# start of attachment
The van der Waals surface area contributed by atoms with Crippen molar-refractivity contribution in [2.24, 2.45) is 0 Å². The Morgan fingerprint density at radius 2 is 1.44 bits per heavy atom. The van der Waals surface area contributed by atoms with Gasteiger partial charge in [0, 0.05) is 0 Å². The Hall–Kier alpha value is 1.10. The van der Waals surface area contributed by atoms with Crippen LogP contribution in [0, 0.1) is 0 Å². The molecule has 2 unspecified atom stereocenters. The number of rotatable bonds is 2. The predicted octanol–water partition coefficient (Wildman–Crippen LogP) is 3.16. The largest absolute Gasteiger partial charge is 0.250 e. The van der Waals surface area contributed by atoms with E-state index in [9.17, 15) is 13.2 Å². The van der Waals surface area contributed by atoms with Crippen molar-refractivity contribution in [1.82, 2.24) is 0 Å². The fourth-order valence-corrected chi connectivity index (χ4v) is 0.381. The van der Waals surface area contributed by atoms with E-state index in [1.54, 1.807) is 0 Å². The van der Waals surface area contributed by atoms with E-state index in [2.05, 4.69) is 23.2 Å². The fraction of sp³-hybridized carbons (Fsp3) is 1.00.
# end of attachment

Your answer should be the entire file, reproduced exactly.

The van der Waals surface area contributed by atoms with Crippen molar-refractivity contribution in [2.24, 2.45) is 0 Å². The Morgan fingerprint density at radius 2 is 1.44 bits per heavy atom. The van der Waals surface area contributed by atoms with Gasteiger partial charge in [0, 0.05) is 0 Å². The Hall–Kier alpha value is 1.10. The van der Waals surface area contributed by atoms with Crippen LogP contribution in [0, 0.1) is 0 Å². The molecule has 2 unspecified atom stereocenters. The number of rotatable bonds is 2. The predicted octanol–water partition coefficient (Wildman–Crippen LogP) is 3.16. The largest absolute Gasteiger partial charge is 0.250 e. The van der Waals surface area contributed by atoms with E-state index in [9.17, 15) is 13.2 Å². The van der Waals surface area contributed by atoms with Crippen molar-refractivity contribution in [1.82, 2.24) is 0 Å². The fourth-order valence-corrected chi connectivity index (χ4v) is 0.381. The van der Waals surface area contributed by atoms with E-state index in [1.54, 1.807) is 0 Å². The van der Waals surface area contributed by atoms with E-state index in [2.05, 4.69) is 23.2 Å². The fraction of sp³-hybridized carbons (Fsp3) is 1.00.